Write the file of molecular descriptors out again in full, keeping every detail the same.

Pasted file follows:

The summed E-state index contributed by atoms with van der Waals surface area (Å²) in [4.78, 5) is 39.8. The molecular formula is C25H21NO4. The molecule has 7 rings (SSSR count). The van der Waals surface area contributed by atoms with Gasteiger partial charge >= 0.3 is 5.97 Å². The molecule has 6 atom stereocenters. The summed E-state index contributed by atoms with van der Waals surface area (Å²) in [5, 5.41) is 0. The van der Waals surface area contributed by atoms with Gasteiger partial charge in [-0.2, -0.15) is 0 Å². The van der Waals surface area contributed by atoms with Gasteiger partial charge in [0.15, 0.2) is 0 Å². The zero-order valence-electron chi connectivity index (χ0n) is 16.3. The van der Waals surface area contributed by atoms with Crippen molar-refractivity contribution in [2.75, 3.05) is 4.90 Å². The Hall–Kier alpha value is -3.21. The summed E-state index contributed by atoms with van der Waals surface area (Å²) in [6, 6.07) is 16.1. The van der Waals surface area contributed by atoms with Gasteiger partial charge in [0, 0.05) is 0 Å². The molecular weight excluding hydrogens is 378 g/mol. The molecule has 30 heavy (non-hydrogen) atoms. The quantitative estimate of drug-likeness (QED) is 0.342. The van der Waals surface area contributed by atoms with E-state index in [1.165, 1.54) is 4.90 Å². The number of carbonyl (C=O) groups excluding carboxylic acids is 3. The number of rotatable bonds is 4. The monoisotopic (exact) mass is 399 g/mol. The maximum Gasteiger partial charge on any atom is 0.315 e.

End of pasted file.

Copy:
The summed E-state index contributed by atoms with van der Waals surface area (Å²) in [4.78, 5) is 39.8. The molecular formula is C25H21NO4. The molecule has 7 rings (SSSR count). The van der Waals surface area contributed by atoms with Gasteiger partial charge >= 0.3 is 5.97 Å². The molecule has 6 atom stereocenters. The summed E-state index contributed by atoms with van der Waals surface area (Å²) in [5, 5.41) is 0. The van der Waals surface area contributed by atoms with Gasteiger partial charge in [-0.2, -0.15) is 0 Å². The van der Waals surface area contributed by atoms with Gasteiger partial charge in [0.15, 0.2) is 0 Å². The zero-order valence-electron chi connectivity index (χ0n) is 16.3. The van der Waals surface area contributed by atoms with Crippen molar-refractivity contribution in [2.75, 3.05) is 4.90 Å². The Hall–Kier alpha value is -3.21. The summed E-state index contributed by atoms with van der Waals surface area (Å²) in [6, 6.07) is 16.1. The van der Waals surface area contributed by atoms with Gasteiger partial charge in [0, 0.05) is 0 Å². The molecular weight excluding hydrogens is 378 g/mol. The molecule has 30 heavy (non-hydrogen) atoms. The quantitative estimate of drug-likeness (QED) is 0.342. The van der Waals surface area contributed by atoms with E-state index in [1.165, 1.54) is 4.90 Å². The number of carbonyl (C=O) groups excluding carboxylic acids is 3. The number of rotatable bonds is 4. The monoisotopic (exact) mass is 399 g/mol. The maximum Gasteiger partial charge on any atom is 0.315 e.